I’m happy to announce that we’ve now published a playbook on digital business transformation for the C-Suite - specifically for CIOs, but useful for all executives, including CMOs. The first few reports in the playbook are already live on our website, with the remainder coming on stream in the next few months. This playbook complements the earlier e-business digital playbook we published a couple of years ago.

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Hadoop, Spark, and the emerging big data landscape

Paul Miller

Not very long ago, it would have been almost inconceivable to consider a new large-scale data analysis project in which the open source Apache Hadoop did not play a pivotal role.

Every Hadoop blog post needs a picture of an elephant. (Source: Paul Miller)

Then, as so often happens, the gushing enthusiasm became more nuanced. Hadoop, some began (wrongly) to mutter, was "just about MapReduce." Hadoop, others (not always correctly) suggested, was "slow."

Then newer tools came along. Hadoop, a growing cacophony (innacurately) trumpeted, was "not as good as Spark."

But, in the real world, Hadoop continues to be great at what it's good at. It's just not good at everything people tried throwing in its direction. We really shouldn't be surprised by this. And yet, it seems, so many of us are.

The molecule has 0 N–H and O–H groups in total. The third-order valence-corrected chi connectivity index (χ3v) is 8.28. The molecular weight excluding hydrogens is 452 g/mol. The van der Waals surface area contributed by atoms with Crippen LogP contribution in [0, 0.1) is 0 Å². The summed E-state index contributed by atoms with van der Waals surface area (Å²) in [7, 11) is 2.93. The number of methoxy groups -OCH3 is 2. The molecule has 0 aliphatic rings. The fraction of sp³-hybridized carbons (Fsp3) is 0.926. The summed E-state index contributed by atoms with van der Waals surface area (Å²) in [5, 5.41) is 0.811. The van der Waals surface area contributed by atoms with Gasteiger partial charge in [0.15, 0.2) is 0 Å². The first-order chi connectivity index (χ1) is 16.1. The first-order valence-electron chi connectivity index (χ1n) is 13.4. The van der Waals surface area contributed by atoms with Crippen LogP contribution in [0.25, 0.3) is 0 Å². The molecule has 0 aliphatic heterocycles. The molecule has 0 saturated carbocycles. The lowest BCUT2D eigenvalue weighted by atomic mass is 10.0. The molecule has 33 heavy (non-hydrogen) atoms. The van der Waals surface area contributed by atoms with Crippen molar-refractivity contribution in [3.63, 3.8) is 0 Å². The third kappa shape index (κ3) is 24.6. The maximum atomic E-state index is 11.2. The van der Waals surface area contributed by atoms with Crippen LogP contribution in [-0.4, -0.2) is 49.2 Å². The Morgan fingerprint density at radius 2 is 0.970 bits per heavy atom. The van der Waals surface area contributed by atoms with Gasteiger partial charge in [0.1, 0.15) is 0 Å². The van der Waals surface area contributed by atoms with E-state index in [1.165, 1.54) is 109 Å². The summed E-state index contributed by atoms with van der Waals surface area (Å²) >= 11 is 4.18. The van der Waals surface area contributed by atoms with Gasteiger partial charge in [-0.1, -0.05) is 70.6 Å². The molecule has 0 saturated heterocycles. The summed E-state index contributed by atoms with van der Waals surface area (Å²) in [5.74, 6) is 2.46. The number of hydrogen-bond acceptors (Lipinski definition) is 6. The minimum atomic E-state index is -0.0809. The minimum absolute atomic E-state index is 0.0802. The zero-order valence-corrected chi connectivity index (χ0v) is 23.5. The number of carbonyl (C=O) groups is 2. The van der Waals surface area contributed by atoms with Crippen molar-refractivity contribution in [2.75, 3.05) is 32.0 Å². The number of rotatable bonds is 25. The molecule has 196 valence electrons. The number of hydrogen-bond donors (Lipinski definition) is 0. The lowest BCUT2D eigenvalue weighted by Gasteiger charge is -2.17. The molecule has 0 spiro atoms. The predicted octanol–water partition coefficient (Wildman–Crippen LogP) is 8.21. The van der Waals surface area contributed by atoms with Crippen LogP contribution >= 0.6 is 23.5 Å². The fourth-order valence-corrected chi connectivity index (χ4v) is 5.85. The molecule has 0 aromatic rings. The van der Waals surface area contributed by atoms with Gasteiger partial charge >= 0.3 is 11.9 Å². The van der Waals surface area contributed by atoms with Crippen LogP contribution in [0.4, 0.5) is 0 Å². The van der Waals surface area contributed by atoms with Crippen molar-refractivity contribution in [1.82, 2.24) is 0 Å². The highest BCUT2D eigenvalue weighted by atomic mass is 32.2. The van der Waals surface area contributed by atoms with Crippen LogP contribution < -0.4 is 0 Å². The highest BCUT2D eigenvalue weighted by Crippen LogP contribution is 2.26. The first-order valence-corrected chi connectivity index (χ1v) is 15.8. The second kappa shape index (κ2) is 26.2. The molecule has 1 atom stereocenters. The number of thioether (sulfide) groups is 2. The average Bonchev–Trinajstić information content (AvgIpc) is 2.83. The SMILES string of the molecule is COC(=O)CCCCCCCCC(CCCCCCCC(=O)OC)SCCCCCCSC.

For CIOs asked to drive new programmes of work in which big data plays a part (and few are not), the competing claims in this space are both unhelpful and confusing. Hadoop and Spark are not, despite some suggestions, directly equivalent. In many cases, asking "Hadoop or Spark" is simply the wrong question.

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Expectations For Mobile World Congress 2016

Dan Bieler

The last year has flown by: In just a few weeks the Mobile World Congress (MWC) is on again. So what can we expect from the leading global get-together of mobile-heads this year? In my view there will be:

  • Less hype concerning mobile device launches. The leading smartphone and tablet providers will announce or showcase new models of established product lines, including more wearables and watches, like Samsung’s Galaxy S7, Sony’s Xperia Z6, LG’s G5, Huawei’s P9, HTC’s One M10, and Microsoft’s Surface Phone as well as newcomers like the Nextbit Robin or the OnePlus 2 Mini. Yet, I expect more of an evolution than a revolution. Blackberry might provide more insights into its future as device manufacturer beyond the Priv. Both Apple and Google will announce their upcoming devices at their own respective events, not at MWC. I am interested to see which way the pendulum is swinging: device commoditization or real new innovation. I expect the former.
  • Increasingly intertwined messaging of big data and IoT vendors. Big data will play an important part in most IoT solutions. Ultimately, IoT is not really about things but rather about data. Mobile-connected objects create scale and various channels for sensor data that flows back and forth. I will listen to how the messaging for front-end, customer-facing and back-end operational activities are emerging among IoT vendors like Nokia, Telstra, GE, Ericsson, and Salesforce but also among firms like ABB and John Deere. I expect AI and machine-learning to play a growing role for big data and IoT initiatives.